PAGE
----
Chick-fil-A will allow some antibiotics in its chicken

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Chick-fil-A is no longer promising "no antibiotics ever" in its chicken. The fast food chain said starting this spring, it would allow the use of chicken that may have had antibiotics.

In 2014, Chick-fil-A said it would shift to a "No Antibiotics Ever," or NAE standard, meaning the company would not use any antibiotics-raised chickens. 

But now it is switching to a "No Antibiotics Important To Human Medicine," or NAIHM standard. Under this label, antibiotics are used to treat animals if they are sick, but use of antibiotics that are important to human medicine and are commonly used to treat people is restricted.

The company blamed supply chain issues, with a spokesperson telling the Associated Press there are concerns about the company's ability to acquire antibiotic-free chicken.

Chick-fil-A promised to continue to only serve "real, white breast meat with no added fillers, artificial preservatives or steroids" and source chickens from farms that follow its Animal Wellbeing Standards, which includes U.S.-hatched and raised animals that are provided nutritional food and live in temperature controlled barns.

Under government agencies such as the Food and Drug Administration and U.S. Department of Agriculture, antibiotics are allowed in animals that are later used for food, but there are rules surrounding the use of these drugs.

These medicines can be used to treat infections in animals – just like they are in humans. But with antibiotic use, some bacterias could become resistant or unresponsive, a result called AMR, according to the FDA.

"Food animals can carry bacteria, such as Salmonella and Campylobacter, that can make people ill. When animals are given antibiotics, resistant bacteria in their intestines can continue to survive and grow," the CDC explains.

That means when the animals are slaughtered their meat can become contaminated with this bacteria. Humans can get sick from these resistant bacterias when handling raw or uncooked meat and poultry or consuming other foods that have come in contact with animal feces, including drinking water.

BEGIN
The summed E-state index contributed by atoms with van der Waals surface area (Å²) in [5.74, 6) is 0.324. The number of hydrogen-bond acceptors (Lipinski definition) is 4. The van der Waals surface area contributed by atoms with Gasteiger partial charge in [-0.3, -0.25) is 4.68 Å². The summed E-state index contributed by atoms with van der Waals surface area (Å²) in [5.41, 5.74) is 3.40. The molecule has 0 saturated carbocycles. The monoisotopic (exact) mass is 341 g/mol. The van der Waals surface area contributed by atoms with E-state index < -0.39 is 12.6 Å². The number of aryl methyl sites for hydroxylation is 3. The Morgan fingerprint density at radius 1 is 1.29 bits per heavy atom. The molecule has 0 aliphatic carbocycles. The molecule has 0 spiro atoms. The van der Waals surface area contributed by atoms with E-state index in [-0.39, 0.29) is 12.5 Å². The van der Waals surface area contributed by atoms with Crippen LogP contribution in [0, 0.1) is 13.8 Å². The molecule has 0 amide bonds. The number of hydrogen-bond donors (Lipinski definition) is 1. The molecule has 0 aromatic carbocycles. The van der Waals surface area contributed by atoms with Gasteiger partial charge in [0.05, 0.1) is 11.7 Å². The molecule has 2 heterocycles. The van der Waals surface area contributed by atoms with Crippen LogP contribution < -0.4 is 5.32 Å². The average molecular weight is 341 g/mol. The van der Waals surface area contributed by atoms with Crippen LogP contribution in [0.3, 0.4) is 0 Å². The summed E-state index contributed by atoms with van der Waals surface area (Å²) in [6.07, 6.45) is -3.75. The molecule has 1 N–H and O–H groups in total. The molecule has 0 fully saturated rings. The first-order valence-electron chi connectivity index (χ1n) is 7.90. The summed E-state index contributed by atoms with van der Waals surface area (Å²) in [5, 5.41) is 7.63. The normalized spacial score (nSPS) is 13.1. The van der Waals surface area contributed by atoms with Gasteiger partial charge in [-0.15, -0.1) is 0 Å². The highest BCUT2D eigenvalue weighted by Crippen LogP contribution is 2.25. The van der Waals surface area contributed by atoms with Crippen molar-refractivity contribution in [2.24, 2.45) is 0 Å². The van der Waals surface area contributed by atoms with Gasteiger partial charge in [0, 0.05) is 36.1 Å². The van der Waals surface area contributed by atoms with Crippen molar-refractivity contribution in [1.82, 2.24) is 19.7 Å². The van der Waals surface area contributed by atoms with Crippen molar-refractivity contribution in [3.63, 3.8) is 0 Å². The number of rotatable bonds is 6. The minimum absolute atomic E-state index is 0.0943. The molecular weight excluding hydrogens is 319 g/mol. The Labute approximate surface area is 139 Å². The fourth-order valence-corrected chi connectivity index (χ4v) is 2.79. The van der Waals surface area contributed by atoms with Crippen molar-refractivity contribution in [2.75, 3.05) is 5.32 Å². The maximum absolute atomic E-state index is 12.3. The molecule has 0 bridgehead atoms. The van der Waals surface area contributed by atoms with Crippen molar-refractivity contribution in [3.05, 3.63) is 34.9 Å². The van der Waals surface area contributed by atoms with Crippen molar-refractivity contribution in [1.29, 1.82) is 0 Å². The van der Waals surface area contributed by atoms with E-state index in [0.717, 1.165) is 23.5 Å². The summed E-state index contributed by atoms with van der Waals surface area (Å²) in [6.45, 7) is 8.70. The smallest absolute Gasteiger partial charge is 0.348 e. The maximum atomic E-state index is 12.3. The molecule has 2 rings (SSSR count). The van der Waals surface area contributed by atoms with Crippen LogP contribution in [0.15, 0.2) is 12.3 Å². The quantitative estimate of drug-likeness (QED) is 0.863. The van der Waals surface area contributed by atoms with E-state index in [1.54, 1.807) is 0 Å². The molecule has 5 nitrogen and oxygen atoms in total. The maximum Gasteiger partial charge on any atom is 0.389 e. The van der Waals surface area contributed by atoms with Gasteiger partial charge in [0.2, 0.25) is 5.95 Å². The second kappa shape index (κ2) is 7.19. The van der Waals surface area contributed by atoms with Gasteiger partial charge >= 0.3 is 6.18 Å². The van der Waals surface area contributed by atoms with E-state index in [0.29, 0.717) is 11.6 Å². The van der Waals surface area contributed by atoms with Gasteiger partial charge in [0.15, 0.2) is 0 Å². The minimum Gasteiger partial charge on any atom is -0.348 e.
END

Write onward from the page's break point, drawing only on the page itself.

Antibiotics, however, are effective treatments for animals, if they are used responsibly. The FDA has created an antibiotic stewardship plan that aims to reduce the risk of animals developing resistant bacterias. They advise livestock owners to use antibiotics only when necessary to manage illness in animals and the use of vaccines to reduce future need of antibiotics. 

The USDA says before birds used for meat can be slaughtered, they must go through a "withdrawal" period from the time antibiotics are administered. "This ensures that no residues are present in the bird's system," according to the USDA. "Food Safety and Inspection Service randomly samples poultry at slaughter and tests for residues. Data from this monitoring program have shown a very low percentage of residue violations."

Last year, Tyson, which makes many chicken products, also said it was ditching the NAE standard but would only allow antibiotics that are not important to the treatment of humans in its chicken production, the Wall Street Journal first reported.

Other companies, like Perdue, continue to use the NAE label. 

Caitlin O'Kane

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Caitlin O'Kane is a New York City journalist who works on the CBS News social media team as a senior manager of content and production. She writes about a variety of topics and produces "The Uplift," CBS News' streaming show that focuses on good news.